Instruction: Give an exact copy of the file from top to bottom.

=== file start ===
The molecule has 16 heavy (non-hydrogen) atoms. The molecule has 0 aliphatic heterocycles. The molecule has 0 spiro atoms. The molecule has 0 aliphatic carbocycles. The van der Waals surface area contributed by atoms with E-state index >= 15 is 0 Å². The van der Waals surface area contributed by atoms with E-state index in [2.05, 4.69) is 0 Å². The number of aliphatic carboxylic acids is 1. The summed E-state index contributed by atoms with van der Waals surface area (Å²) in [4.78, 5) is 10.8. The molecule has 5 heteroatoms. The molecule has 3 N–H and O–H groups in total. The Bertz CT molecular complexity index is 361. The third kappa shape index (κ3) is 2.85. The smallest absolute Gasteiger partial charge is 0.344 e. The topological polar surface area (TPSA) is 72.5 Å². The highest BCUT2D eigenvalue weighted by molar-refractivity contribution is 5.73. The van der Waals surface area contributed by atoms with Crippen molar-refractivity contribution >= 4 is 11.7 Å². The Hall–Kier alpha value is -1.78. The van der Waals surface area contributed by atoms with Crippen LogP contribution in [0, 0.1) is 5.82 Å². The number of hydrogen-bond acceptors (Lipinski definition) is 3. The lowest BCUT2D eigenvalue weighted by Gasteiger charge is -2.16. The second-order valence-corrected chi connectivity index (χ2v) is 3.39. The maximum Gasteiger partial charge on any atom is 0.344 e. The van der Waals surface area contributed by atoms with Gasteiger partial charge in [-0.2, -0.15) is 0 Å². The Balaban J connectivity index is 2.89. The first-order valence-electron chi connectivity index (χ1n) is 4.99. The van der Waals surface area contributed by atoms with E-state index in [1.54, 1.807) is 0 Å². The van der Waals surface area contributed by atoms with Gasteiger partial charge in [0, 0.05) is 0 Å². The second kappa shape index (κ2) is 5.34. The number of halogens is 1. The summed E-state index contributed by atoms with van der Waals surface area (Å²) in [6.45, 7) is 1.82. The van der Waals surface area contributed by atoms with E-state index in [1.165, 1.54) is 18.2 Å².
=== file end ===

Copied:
The molecule has 16 heavy (non-hydrogen) atoms. The molecule has 0 aliphatic heterocycles. The molecule has 0 spiro atoms. The molecule has 0 aliphatic carbocycles. The van der Waals surface area contributed by atoms with E-state index >= 15 is 0 Å². The van der Waals surface area contributed by atoms with E-state index in [2.05, 4.69) is 0 Å². The number of aliphatic carboxylic acids is 1. The summed E-state index contributed by atoms with van der Waals surface area (Å²) in [4.78, 5) is 10.8. The molecule has 5 heteroatoms. The molecule has 3 N–H and O–H groups in total. The Bertz CT molecular complexity index is 361. The third kappa shape index (κ3) is 2.85. The smallest absolute Gasteiger partial charge is 0.344 e. The topological polar surface area (TPSA) is 72.5 Å². The highest BCUT2D eigenvalue weighted by molar-refractivity contribution is 5.73. The van der Waals surface area contributed by atoms with Crippen molar-refractivity contribution >= 4 is 11.7 Å². The Hall–Kier alpha value is -1.78. The van der Waals surface area contributed by atoms with Crippen LogP contribution in [0, 0.1) is 5.82 Å². The number of hydrogen-bond acceptors (Lipinski definition) is 3. The lowest BCUT2D eigenvalue weighted by Gasteiger charge is -2.16. The second-order valence-corrected chi connectivity index (χ2v) is 3.39. The maximum Gasteiger partial charge on any atom is 0.344 e. The van der Waals surface area contributed by atoms with Gasteiger partial charge in [-0.2, -0.15) is 0 Å². The Balaban J connectivity index is 2.89. The first-order valence-electron chi connectivity index (χ1n) is 4.99. The van der Waals surface area contributed by atoms with E-state index in [1.54, 1.807) is 0 Å². The van der Waals surface area contributed by atoms with Gasteiger partial charge in [0, 0.05) is 0 Å². The second kappa shape index (κ2) is 5.34. The number of halogens is 1. The summed E-state index contributed by atoms with van der Waals surface area (Å²) in [6.45, 7) is 1.82. The van der Waals surface area contributed by atoms with E-state index in [1.165, 1.54) is 18.2 Å².